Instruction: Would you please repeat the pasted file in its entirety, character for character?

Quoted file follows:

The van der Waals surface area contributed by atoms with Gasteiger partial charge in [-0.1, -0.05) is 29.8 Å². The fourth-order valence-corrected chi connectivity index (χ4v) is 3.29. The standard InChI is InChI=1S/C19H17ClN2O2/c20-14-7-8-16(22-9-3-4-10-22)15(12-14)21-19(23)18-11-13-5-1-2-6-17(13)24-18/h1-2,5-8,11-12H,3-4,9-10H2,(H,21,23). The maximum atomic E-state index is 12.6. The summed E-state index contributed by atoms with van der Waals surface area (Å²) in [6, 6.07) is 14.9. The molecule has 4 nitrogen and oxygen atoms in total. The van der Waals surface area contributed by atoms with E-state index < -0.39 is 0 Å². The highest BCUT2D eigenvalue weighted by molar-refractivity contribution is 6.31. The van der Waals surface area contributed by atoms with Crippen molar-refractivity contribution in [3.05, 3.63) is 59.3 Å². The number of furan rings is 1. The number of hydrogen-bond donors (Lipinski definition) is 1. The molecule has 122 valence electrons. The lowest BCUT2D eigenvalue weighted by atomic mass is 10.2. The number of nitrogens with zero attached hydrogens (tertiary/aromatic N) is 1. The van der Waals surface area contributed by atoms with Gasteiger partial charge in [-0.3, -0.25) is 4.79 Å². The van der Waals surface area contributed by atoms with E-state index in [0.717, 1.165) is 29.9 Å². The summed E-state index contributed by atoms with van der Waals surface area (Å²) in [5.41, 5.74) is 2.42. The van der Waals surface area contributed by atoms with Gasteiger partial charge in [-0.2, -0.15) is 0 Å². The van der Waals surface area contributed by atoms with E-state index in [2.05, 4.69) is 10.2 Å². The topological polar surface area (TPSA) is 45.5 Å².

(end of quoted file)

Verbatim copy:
The van der Waals surface area contributed by atoms with Gasteiger partial charge in [-0.1, -0.05) is 29.8 Å². The fourth-order valence-corrected chi connectivity index (χ4v) is 3.29. The standard InChI is InChI=1S/C19H17ClN2O2/c20-14-7-8-16(22-9-3-4-10-22)15(12-14)21-19(23)18-11-13-5-1-2-6-17(13)24-18/h1-2,5-8,11-12H,3-4,9-10H2,(H,21,23). The maximum atomic E-state index is 12.6. The summed E-state index contributed by atoms with van der Waals surface area (Å²) in [6, 6.07) is 14.9. The molecule has 4 nitrogen and oxygen atoms in total. The van der Waals surface area contributed by atoms with E-state index < -0.39 is 0 Å². The highest BCUT2D eigenvalue weighted by molar-refractivity contribution is 6.31. The van der Waals surface area contributed by atoms with Crippen molar-refractivity contribution in [3.05, 3.63) is 59.3 Å². The number of furan rings is 1. The number of hydrogen-bond donors (Lipinski definition) is 1. The molecule has 122 valence electrons. The lowest BCUT2D eigenvalue weighted by atomic mass is 10.2. The number of nitrogens with zero attached hydrogens (tertiary/aromatic N) is 1. The van der Waals surface area contributed by atoms with Gasteiger partial charge in [-0.3, -0.25) is 4.79 Å². The van der Waals surface area contributed by atoms with E-state index in [0.717, 1.165) is 29.9 Å². The summed E-state index contributed by atoms with van der Waals surface area (Å²) in [5.41, 5.74) is 2.42. The van der Waals surface area contributed by atoms with Gasteiger partial charge in [-0.2, -0.15) is 0 Å². The van der Waals surface area contributed by atoms with E-state index in [2.05, 4.69) is 10.2 Å². The topological polar surface area (TPSA) is 45.5 Å².